Sunday, August 31, 2008

Religion is the Prozac of the People

The God Antidepressant

God, how I envy people who have a strong belief in God. As someone who has been prone to depression for almost my entire life, I see how the belief in God alleviates depression for others. I wish I could take this antidepressant, too. I've tried, but I've never been able to stick with it.

Twelve-step programs, which address addictions that generally arise out of depression or other emotional disturbances, understand this with their belief in a "higher power" (though they throw in there, to paraphrase, 'in whatever form you may understand it') but ultimately they're talking about "God." What they're acknowledging, in not so many words, is a rehashing of what was said by Karl Marx, that "Religion is the opiate of the people." So, if you have to have an addiction, something to which you turn to make you feel better, it might as well be God, and not Vicodins, marijuana or beer.

I take Marx's statement in a slightly different direction: while he equated religion with an "opiate" which I take to mean something which gets you high thereby giving you a temporary escape, I suggest that these days, religiosity actually acts more like an antidepressant and cures the depression, giving the believer a permanent tool with which to feel reasonably content.

What blows me away is that for so many people it works. I see examples of it all the time: people who would be seriously depressed, even to the point of not functioning, if they did not have God to turn to. Life is seriously difficult for many people, and even more so for those for whom the "ordinary" problems we all have such as illness, divorce, bills to be paid, etc., are compounded by poverty, single parenthood, being a grandparent caring for young children, disabilities, incarceration, drug addiction: the list goes on from the most horrific on down to the petty frustrations of every day, such as the mail delivering something urgent a day late, job related stresses, etc.

If people couldn't rationalize their pain and console themselves with the belief that whatever is happening is part of God's plan for them, many would be hard pressed to face another day. At least two people I spend a lot of time with turn to God for help many times in a day. They easily explain away painful events by saying that if God wants them to endure this then they will, because their faith is such that they put their full belief in Him. Even if they can't explain the reason for something now, they are sure God will make the reason known to them eventually.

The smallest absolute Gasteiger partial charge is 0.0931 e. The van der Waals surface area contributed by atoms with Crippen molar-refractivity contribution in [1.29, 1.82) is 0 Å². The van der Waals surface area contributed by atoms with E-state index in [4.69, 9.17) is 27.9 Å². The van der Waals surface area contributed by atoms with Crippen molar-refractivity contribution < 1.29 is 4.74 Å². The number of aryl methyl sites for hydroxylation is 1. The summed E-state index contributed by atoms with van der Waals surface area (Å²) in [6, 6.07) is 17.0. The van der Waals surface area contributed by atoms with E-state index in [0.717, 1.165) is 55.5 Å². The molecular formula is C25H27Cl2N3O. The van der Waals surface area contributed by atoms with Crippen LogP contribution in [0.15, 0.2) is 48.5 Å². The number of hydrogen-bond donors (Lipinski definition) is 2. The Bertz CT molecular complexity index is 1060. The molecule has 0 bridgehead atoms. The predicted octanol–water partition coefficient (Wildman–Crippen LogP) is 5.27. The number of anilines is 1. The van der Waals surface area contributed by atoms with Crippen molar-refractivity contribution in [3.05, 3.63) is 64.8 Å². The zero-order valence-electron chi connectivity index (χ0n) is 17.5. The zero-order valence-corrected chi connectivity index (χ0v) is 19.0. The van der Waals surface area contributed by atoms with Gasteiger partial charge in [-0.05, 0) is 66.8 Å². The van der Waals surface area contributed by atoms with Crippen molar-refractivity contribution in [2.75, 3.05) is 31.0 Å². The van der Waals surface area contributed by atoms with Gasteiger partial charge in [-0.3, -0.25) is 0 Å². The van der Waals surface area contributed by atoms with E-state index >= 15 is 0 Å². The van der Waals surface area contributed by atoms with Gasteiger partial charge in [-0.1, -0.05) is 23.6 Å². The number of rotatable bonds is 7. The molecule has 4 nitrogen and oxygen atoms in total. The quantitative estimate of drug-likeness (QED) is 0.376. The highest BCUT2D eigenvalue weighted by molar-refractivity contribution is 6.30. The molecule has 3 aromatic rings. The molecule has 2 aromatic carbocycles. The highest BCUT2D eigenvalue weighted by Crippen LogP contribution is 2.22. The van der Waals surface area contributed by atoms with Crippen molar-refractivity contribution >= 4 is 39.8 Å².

God, how I've envied this. How much easier and more comforting it must be to believe that no matter how horrific something is, it's happening for a reason. It seems virtually impossible (proven by how relatively few atheists there are!) to accept that all the suffering I endure is purely arbitrary, unexplainable, and, ultimately, in the service of nothing.

A specific example of this is the very human need for justice. How many times I've heard my religious friends express the belief that people get what they deserve, e.g., "Don't worry. God will take care of so and so [who did something evil], if not in this life then in the next." They are alleviated of having to cope with people doing evil to them or their loved ones and nothing will happen to them. And, in the reverse, people (like them?) who are especially good, will get theirs too. While they may not win the lottery, they'll be rewarded in some way for their goodness, again, if not in this life, then in the next.

The next installment of this blog will address how things might be if as many people as do take the God antidepressant didn't.


Donna said...

Denise, that's so NOT true. There are many, many, many believers who suffer from depression. Belief is not a cure for depression by any stretch of the imagination.

Paul said...

"The fact that a believer is happier than a skeptic is no more to the point than the fact that a drunken man is happier than a sober one." -George Bernard Shaw

Brian said...

I think when Marx accused religion of being the "opiate of the masses" he referred to the drug's suppressive effects, not to any enjoyment producing properties. It's easier to subjugate people who are constrained by mindless dogma than those who are free to think. That was true then and is now, and I think it's one major danger of religion--especially of the fundamental variety. I agree with Donna that belief is in no way a cure for depression. It may mask some of the symptoms, but it is not a condition to be desired.

wrongshoes said...

I think there have been studies showing depression can be reduced/reversed if a person has a regular practice of pointing out to him or herself things to be grateful for. Maybe it's not the belief in god, but rather the brain patterns that a belief in god can produce that can free a person from depression.

Also, regarding "justice" - I believe this is related to early childhood experiences, specifically being punished for bad behavior and rewarded for good behavior. A belief that this is the natural order of things is engraved in the brain from a very young age.

It would be interesting to do a long term study on people who are raised without punishments/rewards to see if they have the same expectations of justice as adults.